On this day we explored the colonial town of Thayet Myo, which once guarded the border between Royal Myanmar and British Myanmar. The population here is about 100,000 people. The town had many colonial style homes, some in good condition, while others in very poor condition are standing along side traditional bamboo-sided Burmese homes.
We took motorcycle carts to the market this morning to do some shopping directed by our guides. The guides gave each couple a sheet of paper with the name of a food item written on it in English along with a 1,000 kyat note (about .80 US). We were instructed to go shopping in the market to find and bargain for the item on our sheet of paper and to not spend more than 1,000 Kyats. Our sheet of paper had the name of San on it, which we found out was the name for rice. For 1,000 kyats we were able to buy about three pounds of white rice. Others purchased vegetables, chick peas, gourds, chili, etc.
The local people we have seen so far have been delightful. They quickly wave back to us and respond with the “Mingalaba” or hello greeting when we greet them. They break into a big smile when we greet them and seem friendly. Very few are able to respond in English and we don’t speak much Burmese. However, we have felt very welcome here. Most of the women and some men wear the yellow paste on their cheeks (in a round circle) to protect them from the sun. There are many young sales people, (mostly girls) selling local products. “Maybe later, think about it, very good price, etc.,” are all phases we are used to hearing.
We then visited the countries oldest golf course founded in 1887 by the British. The nine-hole golf course was nothing spectacular by our standards but it is interesting that it still exists after all these years. While we were at the golf course we presented the items we had purchased at the market to our motorcycle cart drivers. Each cart carried four guests so each driver was given several grocery items.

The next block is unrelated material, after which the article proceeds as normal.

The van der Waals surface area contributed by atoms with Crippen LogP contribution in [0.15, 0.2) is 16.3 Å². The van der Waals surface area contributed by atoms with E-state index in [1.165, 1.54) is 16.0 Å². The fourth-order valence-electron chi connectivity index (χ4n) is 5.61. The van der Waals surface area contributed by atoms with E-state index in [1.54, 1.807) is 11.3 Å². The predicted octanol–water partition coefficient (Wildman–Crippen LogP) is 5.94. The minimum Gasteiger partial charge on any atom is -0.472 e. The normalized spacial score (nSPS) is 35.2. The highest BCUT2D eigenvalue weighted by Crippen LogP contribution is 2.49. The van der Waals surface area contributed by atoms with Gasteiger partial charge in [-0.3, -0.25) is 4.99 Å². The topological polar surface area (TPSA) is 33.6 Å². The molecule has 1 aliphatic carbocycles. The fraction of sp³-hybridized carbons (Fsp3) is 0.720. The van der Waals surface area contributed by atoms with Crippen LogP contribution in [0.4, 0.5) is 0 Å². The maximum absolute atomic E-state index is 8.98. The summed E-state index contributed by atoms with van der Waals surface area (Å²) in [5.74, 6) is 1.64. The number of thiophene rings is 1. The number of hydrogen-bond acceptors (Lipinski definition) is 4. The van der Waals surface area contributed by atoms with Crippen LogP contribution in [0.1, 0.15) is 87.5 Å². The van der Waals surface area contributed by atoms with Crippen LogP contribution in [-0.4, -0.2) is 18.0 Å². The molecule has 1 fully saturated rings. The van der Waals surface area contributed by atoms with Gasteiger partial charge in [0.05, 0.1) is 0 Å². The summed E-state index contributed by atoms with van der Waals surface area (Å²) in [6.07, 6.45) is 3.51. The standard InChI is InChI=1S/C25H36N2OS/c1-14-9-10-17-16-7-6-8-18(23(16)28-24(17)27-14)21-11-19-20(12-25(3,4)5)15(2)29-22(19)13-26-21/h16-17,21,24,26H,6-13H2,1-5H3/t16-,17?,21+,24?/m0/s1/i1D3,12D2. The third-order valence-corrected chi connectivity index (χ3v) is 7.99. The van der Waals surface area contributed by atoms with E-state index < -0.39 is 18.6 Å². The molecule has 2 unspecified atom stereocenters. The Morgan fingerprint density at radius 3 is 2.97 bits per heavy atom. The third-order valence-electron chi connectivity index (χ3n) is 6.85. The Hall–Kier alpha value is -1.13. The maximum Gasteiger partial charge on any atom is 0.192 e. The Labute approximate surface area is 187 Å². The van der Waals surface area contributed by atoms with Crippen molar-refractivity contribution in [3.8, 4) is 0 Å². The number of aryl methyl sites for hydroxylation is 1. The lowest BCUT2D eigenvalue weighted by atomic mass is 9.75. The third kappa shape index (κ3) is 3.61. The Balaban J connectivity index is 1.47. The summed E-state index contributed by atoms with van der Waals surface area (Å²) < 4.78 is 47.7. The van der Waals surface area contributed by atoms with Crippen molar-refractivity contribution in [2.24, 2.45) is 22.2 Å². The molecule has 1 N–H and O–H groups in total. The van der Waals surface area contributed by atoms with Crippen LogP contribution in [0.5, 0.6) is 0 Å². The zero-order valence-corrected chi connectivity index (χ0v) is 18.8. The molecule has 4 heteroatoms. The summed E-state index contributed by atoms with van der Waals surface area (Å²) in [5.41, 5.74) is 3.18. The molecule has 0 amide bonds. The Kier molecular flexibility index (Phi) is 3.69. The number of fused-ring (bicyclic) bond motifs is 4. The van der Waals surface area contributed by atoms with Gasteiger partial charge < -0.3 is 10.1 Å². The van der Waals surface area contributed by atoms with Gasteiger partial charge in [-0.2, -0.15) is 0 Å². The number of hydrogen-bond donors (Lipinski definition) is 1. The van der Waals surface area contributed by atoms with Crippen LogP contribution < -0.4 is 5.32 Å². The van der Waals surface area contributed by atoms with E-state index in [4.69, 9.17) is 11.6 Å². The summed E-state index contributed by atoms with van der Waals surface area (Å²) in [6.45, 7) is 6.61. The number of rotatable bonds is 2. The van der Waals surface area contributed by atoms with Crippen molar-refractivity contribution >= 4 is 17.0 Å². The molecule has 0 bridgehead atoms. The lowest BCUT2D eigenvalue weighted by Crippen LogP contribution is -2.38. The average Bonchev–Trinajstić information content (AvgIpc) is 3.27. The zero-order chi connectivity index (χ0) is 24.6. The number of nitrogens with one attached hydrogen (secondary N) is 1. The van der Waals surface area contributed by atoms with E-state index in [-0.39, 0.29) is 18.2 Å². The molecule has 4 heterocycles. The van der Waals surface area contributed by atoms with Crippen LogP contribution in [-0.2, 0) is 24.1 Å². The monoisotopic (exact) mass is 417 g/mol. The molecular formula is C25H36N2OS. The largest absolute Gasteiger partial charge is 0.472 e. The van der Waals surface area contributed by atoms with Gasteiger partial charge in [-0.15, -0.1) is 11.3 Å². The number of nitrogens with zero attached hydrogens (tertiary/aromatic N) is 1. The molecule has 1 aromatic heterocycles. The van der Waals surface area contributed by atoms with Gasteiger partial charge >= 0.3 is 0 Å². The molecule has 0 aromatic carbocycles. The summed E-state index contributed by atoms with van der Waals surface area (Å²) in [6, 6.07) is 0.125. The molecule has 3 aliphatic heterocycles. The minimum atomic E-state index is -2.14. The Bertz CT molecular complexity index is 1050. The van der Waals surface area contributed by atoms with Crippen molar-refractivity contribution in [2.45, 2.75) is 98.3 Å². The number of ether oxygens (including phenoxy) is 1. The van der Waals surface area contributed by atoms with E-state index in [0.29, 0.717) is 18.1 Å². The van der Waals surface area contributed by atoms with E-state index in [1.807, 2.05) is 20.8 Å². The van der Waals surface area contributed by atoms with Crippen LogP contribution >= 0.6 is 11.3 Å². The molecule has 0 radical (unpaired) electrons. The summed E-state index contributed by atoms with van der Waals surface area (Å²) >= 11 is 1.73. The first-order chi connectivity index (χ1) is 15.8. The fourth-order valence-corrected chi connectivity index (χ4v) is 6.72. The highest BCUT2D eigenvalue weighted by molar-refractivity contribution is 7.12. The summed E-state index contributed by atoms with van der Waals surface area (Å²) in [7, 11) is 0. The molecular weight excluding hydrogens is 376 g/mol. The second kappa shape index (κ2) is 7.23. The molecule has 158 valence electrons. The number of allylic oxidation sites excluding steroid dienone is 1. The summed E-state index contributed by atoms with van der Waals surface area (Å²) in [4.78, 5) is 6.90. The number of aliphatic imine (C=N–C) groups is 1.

After traveling about 40 miles down the river we arrived in the town of Pyay or Prome once controlled by the Mon tribe during the Bagan Era before being conquered by the Burmese King Alaungpaya in 1754. Prome or Pyay is a town of about 85,000 inhabitants today. It has a history that goes back to the 3rd century when the capital of the Tibeto-Burman groups here was called Sri Ksetra or City of Splendor. Today they grow rice, cotton, tobacco and the famous custard apples. These apples are often heart shaped, lopsided or irregular in shape with a yellow or brownish color to them. Beneath the skin is a granular custard like flesh surrounding the segments and 75 or more black glossy seeds. The flavor is sweet but not particularly anything like we think of an apple. Silk weaving, manufacturing of ornamental boxes and coarse brown sugar is also produced here.
Here we visited the archeological site of Thayekhittaya, the former center of the Pyu civilization from the 5th to the 9th century. This site has been a UNESCO World Heritage Site since 2014 to protect the remains of the royal palace, pagodas and royal cemetery. We visited the Ksetra Museum where we saw maps of the area and many artifacts including Hindu deities, Pyu beads, silver coins and Buddha images in stone from as far back as the 6th century. Not much remains of the site today, but they hope to continue to excavate some areas of the site where they hope to find additional artifacts and information of this area.
We then visited the Shwesandaw Pagoda complex, believed to be one of the oldest and most important Buddhist pilgrimage sites in Myanmar. The pagoda is surrounded by 83 smaller gilded temples and is believed to have been built by the Pyu queen of the founder of Pyay. This pagoda is quite spectacular as it is gilded in gold and there is a very large standing Buddha.
Dinner onboard the ship was to commemorate the end of our Irrawaddy cruise.